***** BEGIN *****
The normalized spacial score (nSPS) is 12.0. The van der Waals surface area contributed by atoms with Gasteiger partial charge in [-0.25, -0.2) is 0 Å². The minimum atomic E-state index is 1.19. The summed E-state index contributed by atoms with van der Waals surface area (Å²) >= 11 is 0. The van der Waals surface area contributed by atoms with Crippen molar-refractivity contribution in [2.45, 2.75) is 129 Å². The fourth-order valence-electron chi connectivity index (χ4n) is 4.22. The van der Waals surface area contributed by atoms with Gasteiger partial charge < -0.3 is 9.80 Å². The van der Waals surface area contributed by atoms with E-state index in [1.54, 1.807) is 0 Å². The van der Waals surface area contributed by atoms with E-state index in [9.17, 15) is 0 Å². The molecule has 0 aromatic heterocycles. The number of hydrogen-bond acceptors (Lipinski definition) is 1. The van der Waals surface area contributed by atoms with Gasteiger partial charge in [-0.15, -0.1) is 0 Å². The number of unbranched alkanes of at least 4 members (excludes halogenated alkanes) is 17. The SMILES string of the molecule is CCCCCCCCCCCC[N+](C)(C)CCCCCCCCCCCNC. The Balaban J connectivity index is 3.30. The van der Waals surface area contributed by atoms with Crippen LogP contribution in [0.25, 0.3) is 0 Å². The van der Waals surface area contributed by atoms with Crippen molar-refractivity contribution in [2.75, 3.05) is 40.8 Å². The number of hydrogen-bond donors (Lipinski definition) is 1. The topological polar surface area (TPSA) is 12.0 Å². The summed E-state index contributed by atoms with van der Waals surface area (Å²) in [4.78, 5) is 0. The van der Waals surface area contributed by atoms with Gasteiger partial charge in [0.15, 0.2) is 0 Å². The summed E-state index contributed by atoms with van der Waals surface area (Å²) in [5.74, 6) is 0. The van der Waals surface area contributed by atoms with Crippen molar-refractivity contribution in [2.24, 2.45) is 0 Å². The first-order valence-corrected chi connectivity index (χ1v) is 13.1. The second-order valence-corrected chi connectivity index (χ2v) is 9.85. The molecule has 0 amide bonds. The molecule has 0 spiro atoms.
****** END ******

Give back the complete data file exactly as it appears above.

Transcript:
The normalized spacial score (nSPS) is 12.0. The van der Waals surface area contributed by atoms with Gasteiger partial charge in [-0.25, -0.2) is 0 Å². The minimum atomic E-state index is 1.19. The summed E-state index contributed by atoms with van der Waals surface area (Å²) >= 11 is 0. The van der Waals surface area contributed by atoms with Crippen molar-refractivity contribution in [2.45, 2.75) is 129 Å². The fourth-order valence-electron chi connectivity index (χ4n) is 4.22. The van der Waals surface area contributed by atoms with Gasteiger partial charge < -0.3 is 9.80 Å². The van der Waals surface area contributed by atoms with E-state index in [1.54, 1.807) is 0 Å². The van der Waals surface area contributed by atoms with E-state index in [9.17, 15) is 0 Å². The molecule has 0 aromatic heterocycles. The number of hydrogen-bond acceptors (Lipinski definition) is 1. The van der Waals surface area contributed by atoms with Gasteiger partial charge in [-0.15, -0.1) is 0 Å². The number of unbranched alkanes of at least 4 members (excludes halogenated alkanes) is 17. The SMILES string of the molecule is CCCCCCCCCCCC[N+](C)(C)CCCCCCCCCCCNC. The Balaban J connectivity index is 3.30. The van der Waals surface area contributed by atoms with Crippen LogP contribution in [0.25, 0.3) is 0 Å². The van der Waals surface area contributed by atoms with Crippen molar-refractivity contribution in [2.75, 3.05) is 40.8 Å². The number of hydrogen-bond donors (Lipinski definition) is 1. The topological polar surface area (TPSA) is 12.0 Å². The summed E-state index contributed by atoms with van der Waals surface area (Å²) in [4.78, 5) is 0. The van der Waals surface area contributed by atoms with Gasteiger partial charge in [0.15, 0.2) is 0 Å². The summed E-state index contributed by atoms with van der Waals surface area (Å²) in [5.74, 6) is 0. The van der Waals surface area contributed by atoms with Crippen molar-refractivity contribution in [2.24, 2.45) is 0 Å². The first-order valence-corrected chi connectivity index (χ1v) is 13.1. The second-order valence-corrected chi connectivity index (χ2v) is 9.85. The molecule has 0 amide bonds. The molecule has 0 spiro atoms.